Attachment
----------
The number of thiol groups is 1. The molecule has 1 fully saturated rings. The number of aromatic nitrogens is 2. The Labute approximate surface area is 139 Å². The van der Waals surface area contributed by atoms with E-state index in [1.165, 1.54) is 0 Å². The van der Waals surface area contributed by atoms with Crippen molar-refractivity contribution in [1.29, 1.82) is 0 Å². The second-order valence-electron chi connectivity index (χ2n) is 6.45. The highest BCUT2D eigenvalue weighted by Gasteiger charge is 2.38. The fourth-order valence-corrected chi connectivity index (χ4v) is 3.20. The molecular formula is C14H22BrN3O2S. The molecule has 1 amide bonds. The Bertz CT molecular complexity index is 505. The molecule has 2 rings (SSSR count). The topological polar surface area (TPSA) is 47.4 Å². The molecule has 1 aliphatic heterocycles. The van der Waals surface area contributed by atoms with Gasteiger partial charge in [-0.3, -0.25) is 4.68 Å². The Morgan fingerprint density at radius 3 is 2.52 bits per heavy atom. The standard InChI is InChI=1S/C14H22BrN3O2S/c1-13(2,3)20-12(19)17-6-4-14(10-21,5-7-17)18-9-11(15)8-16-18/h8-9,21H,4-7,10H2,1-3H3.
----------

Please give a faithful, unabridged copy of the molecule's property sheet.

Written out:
The number of thiol groups is 1. The molecule has 1 fully saturated rings. The number of aromatic nitrogens is 2. The Labute approximate surface area is 139 Å². The van der Waals surface area contributed by atoms with E-state index in [1.165, 1.54) is 0 Å². The van der Waals surface area contributed by atoms with Crippen molar-refractivity contribution in [1.29, 1.82) is 0 Å². The second-order valence-electron chi connectivity index (χ2n) is 6.45. The highest BCUT2D eigenvalue weighted by Gasteiger charge is 2.38. The fourth-order valence-corrected chi connectivity index (χ4v) is 3.20. The molecular formula is C14H22BrN3O2S. The molecule has 1 amide bonds. The Bertz CT molecular complexity index is 505. The molecule has 2 rings (SSSR count). The topological polar surface area (TPSA) is 47.4 Å². The molecule has 1 aliphatic heterocycles. The van der Waals surface area contributed by atoms with Gasteiger partial charge in [-0.3, -0.25) is 4.68 Å². The Morgan fingerprint density at radius 3 is 2.52 bits per heavy atom. The standard InChI is InChI=1S/C14H22BrN3O2S/c1-13(2,3)20-12(19)17-6-4-14(10-21,5-7-17)18-9-11(15)8-16-18/h8-9,21H,4-7,10H2,1-3H3.